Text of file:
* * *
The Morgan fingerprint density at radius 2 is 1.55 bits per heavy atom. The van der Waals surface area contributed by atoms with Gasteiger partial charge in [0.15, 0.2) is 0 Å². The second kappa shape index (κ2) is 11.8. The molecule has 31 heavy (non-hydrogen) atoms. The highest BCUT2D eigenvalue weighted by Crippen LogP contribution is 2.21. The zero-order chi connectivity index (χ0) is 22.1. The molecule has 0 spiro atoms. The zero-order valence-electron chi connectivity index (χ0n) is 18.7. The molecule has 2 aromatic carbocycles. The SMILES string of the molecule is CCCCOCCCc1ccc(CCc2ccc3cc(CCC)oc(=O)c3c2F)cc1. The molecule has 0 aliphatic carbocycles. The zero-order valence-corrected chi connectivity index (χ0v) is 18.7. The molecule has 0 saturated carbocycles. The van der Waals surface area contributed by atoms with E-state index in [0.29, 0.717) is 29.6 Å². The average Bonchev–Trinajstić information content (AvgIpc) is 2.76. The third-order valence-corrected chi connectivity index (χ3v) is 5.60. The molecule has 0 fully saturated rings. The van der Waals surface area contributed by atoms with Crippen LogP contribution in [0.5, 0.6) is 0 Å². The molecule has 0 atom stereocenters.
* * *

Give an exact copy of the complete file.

The Morgan fingerprint density at radius 2 is 1.55 bits per heavy atom. The van der Waals surface area contributed by atoms with Gasteiger partial charge in [0.15, 0.2) is 0 Å². The second kappa shape index (κ2) is 11.8. The molecule has 31 heavy (non-hydrogen) atoms. The highest BCUT2D eigenvalue weighted by Crippen LogP contribution is 2.21. The zero-order chi connectivity index (χ0) is 22.1. The molecule has 0 spiro atoms. The zero-order valence-electron chi connectivity index (χ0n) is 18.7. The molecule has 2 aromatic carbocycles. The SMILES string of the molecule is CCCCOCCCc1ccc(CCc2ccc3cc(CCC)oc(=O)c3c2F)cc1. The molecule has 0 aliphatic carbocycles. The zero-order valence-corrected chi connectivity index (χ0v) is 18.7. The molecule has 0 saturated carbocycles. The van der Waals surface area contributed by atoms with E-state index in [0.29, 0.717) is 29.6 Å². The average Bonchev–Trinajstić information content (AvgIpc) is 2.76. The third-order valence-corrected chi connectivity index (χ3v) is 5.60. The molecule has 0 fully saturated rings. The van der Waals surface area contributed by atoms with Crippen LogP contribution in [0.5, 0.6) is 0 Å². The molecule has 0 atom stereocenters.